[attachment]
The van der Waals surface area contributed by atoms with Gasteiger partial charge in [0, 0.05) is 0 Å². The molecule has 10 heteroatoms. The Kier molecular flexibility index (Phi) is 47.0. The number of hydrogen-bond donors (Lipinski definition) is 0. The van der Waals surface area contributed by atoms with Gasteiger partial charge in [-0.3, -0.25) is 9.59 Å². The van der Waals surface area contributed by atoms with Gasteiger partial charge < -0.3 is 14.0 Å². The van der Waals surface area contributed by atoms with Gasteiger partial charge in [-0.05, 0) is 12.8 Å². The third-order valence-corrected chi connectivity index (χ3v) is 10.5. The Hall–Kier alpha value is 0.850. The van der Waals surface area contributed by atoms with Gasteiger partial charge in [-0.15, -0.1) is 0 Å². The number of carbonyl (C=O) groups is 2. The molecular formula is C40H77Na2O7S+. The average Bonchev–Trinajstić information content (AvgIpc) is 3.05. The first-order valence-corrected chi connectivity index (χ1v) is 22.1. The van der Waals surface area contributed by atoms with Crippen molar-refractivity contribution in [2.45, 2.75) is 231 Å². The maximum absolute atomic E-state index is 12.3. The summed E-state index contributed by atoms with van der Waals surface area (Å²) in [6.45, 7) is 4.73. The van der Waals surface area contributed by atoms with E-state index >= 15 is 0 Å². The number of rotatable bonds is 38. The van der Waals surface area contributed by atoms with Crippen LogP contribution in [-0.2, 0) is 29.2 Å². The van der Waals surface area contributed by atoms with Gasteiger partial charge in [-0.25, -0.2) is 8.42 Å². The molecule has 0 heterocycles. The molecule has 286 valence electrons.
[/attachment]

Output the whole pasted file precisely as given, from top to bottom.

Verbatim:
The van der Waals surface area contributed by atoms with Gasteiger partial charge in [0, 0.05) is 0 Å². The molecule has 10 heteroatoms. The Kier molecular flexibility index (Phi) is 47.0. The number of hydrogen-bond donors (Lipinski definition) is 0. The van der Waals surface area contributed by atoms with Gasteiger partial charge in [-0.3, -0.25) is 9.59 Å². The van der Waals surface area contributed by atoms with Gasteiger partial charge < -0.3 is 14.0 Å². The van der Waals surface area contributed by atoms with Gasteiger partial charge in [-0.05, 0) is 12.8 Å². The third-order valence-corrected chi connectivity index (χ3v) is 10.5. The Hall–Kier alpha value is 0.850. The van der Waals surface area contributed by atoms with Gasteiger partial charge in [-0.15, -0.1) is 0 Å². The number of carbonyl (C=O) groups is 2. The molecular formula is C40H77Na2O7S+. The average Bonchev–Trinajstić information content (AvgIpc) is 3.05. The first-order valence-corrected chi connectivity index (χ1v) is 22.1. The van der Waals surface area contributed by atoms with Crippen molar-refractivity contribution in [2.45, 2.75) is 231 Å². The maximum absolute atomic E-state index is 12.3. The summed E-state index contributed by atoms with van der Waals surface area (Å²) in [6.45, 7) is 4.73. The van der Waals surface area contributed by atoms with E-state index >= 15 is 0 Å². The number of rotatable bonds is 38. The van der Waals surface area contributed by atoms with Crippen LogP contribution in [-0.2, 0) is 29.2 Å². The van der Waals surface area contributed by atoms with Gasteiger partial charge in [-0.25, -0.2) is 8.42 Å². The molecule has 0 heterocycles. The molecule has 286 valence electrons.